Seafaring Fare: Pollino Boat by Bianchi

I can well imagine why I was chosen to write about the Pollino Boat Grill. Since I grew up in Miami, I must know something about boats and barbeque. It is true that I know of both, but my knowledge may be somewhat impractical for the purpose of evaluating the Pollino Boat. Any insight I may have about the pleasures of seafaring come straight from my brother, experienced captain, fisherman, SCUBA diver, windsurfer, water skier, and anything else ocean-related.

Pollino Boat Grill. Designed by Bianchi.

The man can find you a lemon shark from miles away simply by noting the shape of the fin. I, on the other hand, refused to get into the water when the family went snorkeling—my father was forced to push me around in an inflatable boat which he attached by rope to his ankle. My brother is equally adept at outdoor cooking, being a connoisseur of grilled meats. He can make a mean Cuban skirt steak as well as savory Argentinean Vacío and Entraña—even Spanish chorizo. I, on the other hand, prefer a grilled mushroom. And I can’t cook to save my life. The bottom line here is that I had to filter my appreciation for the Pollino Boat Grill through the eyes of my carnivorous, Pisces sibling.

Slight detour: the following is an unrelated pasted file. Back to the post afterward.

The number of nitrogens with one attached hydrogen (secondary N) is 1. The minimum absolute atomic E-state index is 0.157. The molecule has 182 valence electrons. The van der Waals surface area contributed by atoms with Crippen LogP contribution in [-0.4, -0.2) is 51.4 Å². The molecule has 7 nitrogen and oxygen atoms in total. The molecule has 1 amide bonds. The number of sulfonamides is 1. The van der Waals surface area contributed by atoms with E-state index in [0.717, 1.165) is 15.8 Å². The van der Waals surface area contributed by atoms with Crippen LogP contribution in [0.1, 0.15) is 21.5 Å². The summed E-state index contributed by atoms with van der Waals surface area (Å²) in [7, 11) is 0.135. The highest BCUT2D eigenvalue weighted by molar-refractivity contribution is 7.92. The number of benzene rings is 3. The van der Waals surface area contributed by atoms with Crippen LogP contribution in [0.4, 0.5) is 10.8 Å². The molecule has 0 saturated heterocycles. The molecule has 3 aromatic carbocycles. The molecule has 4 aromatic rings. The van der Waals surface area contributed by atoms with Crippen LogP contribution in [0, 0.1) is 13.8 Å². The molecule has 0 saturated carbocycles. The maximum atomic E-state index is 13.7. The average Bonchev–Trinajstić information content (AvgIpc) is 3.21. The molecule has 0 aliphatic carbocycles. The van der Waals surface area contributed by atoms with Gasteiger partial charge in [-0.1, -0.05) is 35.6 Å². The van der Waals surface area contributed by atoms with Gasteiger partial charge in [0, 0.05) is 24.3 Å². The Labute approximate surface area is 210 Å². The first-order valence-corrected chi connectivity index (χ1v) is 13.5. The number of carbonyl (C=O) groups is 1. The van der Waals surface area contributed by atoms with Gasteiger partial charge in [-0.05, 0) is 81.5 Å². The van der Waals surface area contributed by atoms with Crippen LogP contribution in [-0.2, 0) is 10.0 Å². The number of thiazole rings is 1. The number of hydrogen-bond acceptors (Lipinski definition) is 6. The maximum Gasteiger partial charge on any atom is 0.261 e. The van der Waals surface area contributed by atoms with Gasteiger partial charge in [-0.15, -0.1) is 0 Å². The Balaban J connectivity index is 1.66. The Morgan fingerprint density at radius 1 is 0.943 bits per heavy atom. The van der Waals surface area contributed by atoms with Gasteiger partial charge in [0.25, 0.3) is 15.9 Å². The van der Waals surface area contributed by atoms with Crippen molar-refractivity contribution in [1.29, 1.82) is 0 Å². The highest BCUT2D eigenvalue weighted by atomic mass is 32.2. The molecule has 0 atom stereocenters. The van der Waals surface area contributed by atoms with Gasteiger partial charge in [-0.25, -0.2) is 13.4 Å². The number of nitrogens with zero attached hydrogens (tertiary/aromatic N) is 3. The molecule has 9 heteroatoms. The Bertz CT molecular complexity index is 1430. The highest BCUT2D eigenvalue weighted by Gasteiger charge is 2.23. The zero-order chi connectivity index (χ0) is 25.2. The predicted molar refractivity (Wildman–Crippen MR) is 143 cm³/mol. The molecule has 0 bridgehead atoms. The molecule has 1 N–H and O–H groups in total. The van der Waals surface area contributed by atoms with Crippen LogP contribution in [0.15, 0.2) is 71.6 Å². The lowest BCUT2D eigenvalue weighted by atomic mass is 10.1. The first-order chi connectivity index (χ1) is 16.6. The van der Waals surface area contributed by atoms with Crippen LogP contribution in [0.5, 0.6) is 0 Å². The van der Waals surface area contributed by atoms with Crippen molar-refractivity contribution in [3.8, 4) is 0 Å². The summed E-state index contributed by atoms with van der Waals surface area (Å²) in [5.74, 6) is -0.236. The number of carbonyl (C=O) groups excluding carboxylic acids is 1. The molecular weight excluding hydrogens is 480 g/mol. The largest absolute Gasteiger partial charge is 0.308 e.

In his view, this stainless steel gas barbeque is a dream come true. Capable of attaching to the railing of a boat (optional mount), the Pollino Boat Barbeque uses a material that’s “highly resistant to weather wear.” Should you have an open fisherman without a railing, just plop the Pollino wherever you see fit. At about 22 pounds, this grill should stay put even in rough seas (excluding hurricane-force gales). Measuring 11” high by 19+” wide, the Pollino fits a few good steaks along with some peppers (or mushrooms if that’s your preference). A pilotless electronic ignitor will help you avoid unfortunate accidents when lighting the gas (interesting sidenote: on the way to attaining grillmaster status, aforementioned brother managed to burn off his eyebrows, for which the kids at school labeled him “Barbie”—for the doll or the form of cooking no one can say). The Pollino Boat Barbeque uses disposable propane tanks, which is the one major design flaw, though it’s no fault of the manufacturer, the Southern Italian company Bianchi (located in the toe of the boot). The disposable propane tanks are a huge pet peeve of mine, because they are not refillable or recyclable; they just end up as useless junk in the landfill. Someone needs to invent small propane tanks that can be refilled, or repurpose the tanks into something practical or artistic—or both!

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